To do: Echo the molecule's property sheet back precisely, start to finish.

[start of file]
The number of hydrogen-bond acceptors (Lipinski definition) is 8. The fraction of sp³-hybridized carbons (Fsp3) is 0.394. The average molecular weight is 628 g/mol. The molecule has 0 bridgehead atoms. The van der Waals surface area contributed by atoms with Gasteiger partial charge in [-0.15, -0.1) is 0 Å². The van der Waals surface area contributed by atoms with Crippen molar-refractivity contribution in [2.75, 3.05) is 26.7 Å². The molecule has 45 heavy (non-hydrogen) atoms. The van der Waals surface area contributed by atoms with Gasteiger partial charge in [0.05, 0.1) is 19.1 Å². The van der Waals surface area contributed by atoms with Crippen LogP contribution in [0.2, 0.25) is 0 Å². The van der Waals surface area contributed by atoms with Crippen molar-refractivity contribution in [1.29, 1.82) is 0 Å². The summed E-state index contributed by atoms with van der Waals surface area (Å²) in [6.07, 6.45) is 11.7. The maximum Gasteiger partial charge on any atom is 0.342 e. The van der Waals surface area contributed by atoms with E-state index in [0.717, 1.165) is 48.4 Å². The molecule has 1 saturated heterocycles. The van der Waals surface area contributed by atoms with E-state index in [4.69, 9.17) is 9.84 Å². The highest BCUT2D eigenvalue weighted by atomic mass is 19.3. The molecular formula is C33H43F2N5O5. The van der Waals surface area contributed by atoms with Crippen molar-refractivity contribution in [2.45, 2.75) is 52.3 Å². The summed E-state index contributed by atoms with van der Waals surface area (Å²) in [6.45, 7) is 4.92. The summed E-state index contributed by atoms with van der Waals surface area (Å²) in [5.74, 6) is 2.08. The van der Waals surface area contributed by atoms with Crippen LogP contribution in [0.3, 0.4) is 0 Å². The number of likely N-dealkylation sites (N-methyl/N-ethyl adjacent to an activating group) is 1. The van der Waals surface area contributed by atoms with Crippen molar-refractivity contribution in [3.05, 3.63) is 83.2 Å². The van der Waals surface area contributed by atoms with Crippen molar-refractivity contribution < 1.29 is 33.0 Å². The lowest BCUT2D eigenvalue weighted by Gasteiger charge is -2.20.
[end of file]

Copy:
The number of hydrogen-bond acceptors (Lipinski definition) is 8. The fraction of sp³-hybridized carbons (Fsp3) is 0.394. The average molecular weight is 628 g/mol. The molecule has 0 bridgehead atoms. The van der Waals surface area contributed by atoms with Gasteiger partial charge in [-0.15, -0.1) is 0 Å². The van der Waals surface area contributed by atoms with Crippen molar-refractivity contribution in [2.75, 3.05) is 26.7 Å². The molecule has 45 heavy (non-hydrogen) atoms. The van der Waals surface area contributed by atoms with Gasteiger partial charge in [0.05, 0.1) is 19.1 Å². The van der Waals surface area contributed by atoms with Crippen LogP contribution in [0.2, 0.25) is 0 Å². The van der Waals surface area contributed by atoms with Crippen molar-refractivity contribution in [1.29, 1.82) is 0 Å². The summed E-state index contributed by atoms with van der Waals surface area (Å²) in [6.07, 6.45) is 11.7. The maximum Gasteiger partial charge on any atom is 0.342 e. The van der Waals surface area contributed by atoms with E-state index in [0.717, 1.165) is 48.4 Å². The molecule has 1 saturated heterocycles. The van der Waals surface area contributed by atoms with E-state index in [4.69, 9.17) is 9.84 Å². The highest BCUT2D eigenvalue weighted by atomic mass is 19.3. The molecular formula is C33H43F2N5O5. The van der Waals surface area contributed by atoms with Crippen molar-refractivity contribution in [2.45, 2.75) is 52.3 Å². The summed E-state index contributed by atoms with van der Waals surface area (Å²) in [6.45, 7) is 4.92. The summed E-state index contributed by atoms with van der Waals surface area (Å²) in [5.74, 6) is 2.08. The van der Waals surface area contributed by atoms with Crippen LogP contribution in [0.3, 0.4) is 0 Å². The number of likely N-dealkylation sites (N-methyl/N-ethyl adjacent to an activating group) is 1. The van der Waals surface area contributed by atoms with Crippen molar-refractivity contribution in [3.05, 3.63) is 83.2 Å². The van der Waals surface area contributed by atoms with Crippen molar-refractivity contribution < 1.29 is 33.0 Å². The lowest BCUT2D eigenvalue weighted by Gasteiger charge is -2.20.